mostly nonfiction listener
"Traffic" freaked me out. I knew that 40,000 people died each year on our roads. And I knew that a car accident was the most likely way that trauma would encroach into my world. Vanderbilt gives me lots more things to worry about (like Dr's have the 2nd highest accident rate, pick-up trucks are dangerous to everyone else, new cars have higher accident rates then older cars, and intersections are bad news for bikers, runners, and drivers.
This is a book I'd like my girls to read as a prerequisite to getting their license (and I'll install the driver cam that Vanderbilt writes about being effective in teaching young drivers defensive skills).
Read the book. Slow down on the roads.
I love short books. Can you recommend any good, but concise, nonfiction? Great reads under 200 pages?
Here are my 5 concise reasons to read Robert Reich's latest book "Aftershock: The Next Economy and America's Future"
Reason #1 - Conciseness: Most books are too long. Aftershock is a blessed 192 pages; 4 hours and 29 minutes short in audiobook format.
Reason #2 - Originality: Reich's big argument is that out economy is fundamentally unbalanced. That the growth of inequality that has concentrated economic gains among the top 5 percent of the populations has resulted in an inability of most Americans to adequately consume. We cannot afford to buy what we produce (a problem near and dear to the heart of any parent who works in higher education).
Reason #3 - The Higher Education Plan: Reich actually has a plan for higher education. He would make tuition free (to public institutions), and recoup the costs with a levy on future earnings for anyone who participated. His proposal is more complex than this description, and wildly unlikely to ever be enacted anywhere, but still fun to debate.
Reason #4 - History: Reich was one of the first academic popularizers that I discovered. Back in 1992, he wrote The Work of Nations: Preparing Ourselves for 21st Century Capitalism, in which he argued that economic gains and options would accrue to the "symbolic analysts" - those who manipulate and create information. Reich was ahead of the game in 1992, and if we had listened more carefully to his warnings we might be in better shape today.
Reason #5 - Narration: Reich narrates his own book - and does it beautifully. Usually reading what you have written does not work out so well. Narration is a skill best left to professional readers. But in this case, Reich is the right person to read his own words
I read Why Nations Fail this month while traveling in South Korea. The book was much on my mind as I looked across the DMZ at North Korea on the 38th parallel. South Korea, a country of about 50 million people, enjoys a per capital PPP (purchasing power parity) GDP of around $32,000. (The U.S. is $48,000 by comparison - wealthier but also with a less equally distributed income). In North Korea, the GDP per capita (PPP) is $2,400 - an incredibly low numbers that still probably understates how desperately poor (and hungry) are the people of North Korea.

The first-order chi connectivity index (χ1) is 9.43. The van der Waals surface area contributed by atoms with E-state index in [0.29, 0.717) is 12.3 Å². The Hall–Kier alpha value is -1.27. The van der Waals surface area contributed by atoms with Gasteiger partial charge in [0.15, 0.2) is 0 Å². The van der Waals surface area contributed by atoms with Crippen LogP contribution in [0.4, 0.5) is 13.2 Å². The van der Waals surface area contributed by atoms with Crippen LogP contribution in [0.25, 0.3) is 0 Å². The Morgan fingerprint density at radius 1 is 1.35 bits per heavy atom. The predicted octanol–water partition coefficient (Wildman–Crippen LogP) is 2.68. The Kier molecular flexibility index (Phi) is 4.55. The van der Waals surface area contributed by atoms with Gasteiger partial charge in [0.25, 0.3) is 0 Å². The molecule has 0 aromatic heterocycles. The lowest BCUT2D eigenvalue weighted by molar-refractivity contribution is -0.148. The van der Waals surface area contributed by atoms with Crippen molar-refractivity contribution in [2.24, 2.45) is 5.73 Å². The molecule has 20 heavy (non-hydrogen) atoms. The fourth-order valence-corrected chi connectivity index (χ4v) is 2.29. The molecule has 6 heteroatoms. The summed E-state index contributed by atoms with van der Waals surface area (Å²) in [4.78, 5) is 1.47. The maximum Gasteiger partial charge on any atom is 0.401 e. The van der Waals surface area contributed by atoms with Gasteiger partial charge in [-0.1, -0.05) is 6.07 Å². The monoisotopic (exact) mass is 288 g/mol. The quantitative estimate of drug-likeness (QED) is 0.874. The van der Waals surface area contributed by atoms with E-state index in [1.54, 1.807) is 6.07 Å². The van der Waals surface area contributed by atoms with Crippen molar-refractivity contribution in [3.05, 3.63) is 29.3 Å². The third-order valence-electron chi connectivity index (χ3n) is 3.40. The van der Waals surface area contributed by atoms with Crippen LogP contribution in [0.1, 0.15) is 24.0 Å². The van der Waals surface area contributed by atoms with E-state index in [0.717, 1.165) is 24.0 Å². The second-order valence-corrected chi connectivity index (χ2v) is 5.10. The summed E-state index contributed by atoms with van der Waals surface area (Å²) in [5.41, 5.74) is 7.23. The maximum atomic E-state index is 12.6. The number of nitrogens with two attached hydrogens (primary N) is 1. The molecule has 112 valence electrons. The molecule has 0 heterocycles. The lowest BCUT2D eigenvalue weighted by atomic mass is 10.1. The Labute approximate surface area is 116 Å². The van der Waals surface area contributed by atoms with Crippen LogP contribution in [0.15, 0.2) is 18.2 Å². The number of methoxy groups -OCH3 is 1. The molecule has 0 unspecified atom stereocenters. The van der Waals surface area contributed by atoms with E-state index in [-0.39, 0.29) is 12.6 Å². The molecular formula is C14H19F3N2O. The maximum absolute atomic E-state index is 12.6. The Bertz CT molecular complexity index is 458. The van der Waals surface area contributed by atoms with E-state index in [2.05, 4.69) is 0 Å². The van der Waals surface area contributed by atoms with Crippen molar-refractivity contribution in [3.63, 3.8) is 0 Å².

Why should North Korea be so poor, and South Korea so rich?
The two countries share common cultural roots, geography, and access to natural resources. This is the question Acemoglu and Robinson attempt to answer in Why Nations Fail. They look at examples such as North Korea, as well as other natural experiments of societies that share similar exogenous traits (resources, climate, etc.) - such as the twin Nogales's in Mexico and Arizona.
Acemoglu and Robinson's explanation as to why some nations are poor and others rich has everything to do with the elites. Poor nations are poor because the people who run these countries have made their subjects destitute in service of enriching themselves.
North Korea can best be understood as being run by a criminal family. Mexico is so much poorer than the U.S. because of its history of being run by elites whose main goal was to extract wealth, and who did not need to redistribute economic production as for most of its history the country lacked pluralistic institutions that could check the power of the rulers.
This argument, that some countries are poor because the powerful keep them poor, stands in direct opposition to the arguments that Jared Diamond makes in Guns, Germs and Steel. Diamond believes that the wealth distribution was largely pre-determined by immunity to disease (or lack thereof), access to domesticable livestock, and the raw materials and technologies to make advanced weapons.
I am a huge fan of Diamond's writing, but Why Nations Fail has me thoroughly convinced that more deterministic view of development (as put forward by Diamond and others) is problematic. Why Nations Fail should definitely be on the syllabus in any economic history or development course, and on the bookshelf (physical or virtual) of anyone interested in global inequality, poverty, and why some nations are so much richer than others.
Should you invest the time to read Why Nations Fail? The book is 544 pages, or almost 18 hours by audiobook (my reading choice). Acemoglu and Robinson would have benefited from a strong-willed editor, one who was willing to push them to provide less historical detail (the book has a ton from around the world across numerous societies), and more analysis of the implications of their arguments for countries like China and India.
I came away from Why Nations Fail thinking that if the argument is correct then China's long-term economic prospects might not be as good as we assume, and India's may be better. But having spent time time in South Korea, which developed so rapidly at least partly under a repressive military regime, it is hard to square this conclusion with the recent facts of some of our fastest developing countries.
Perhaps Acemoglu and Robinson next book will take outliers and implications, building on top of the theoretical foundations for development and inequality laid out in Why Nations Fail.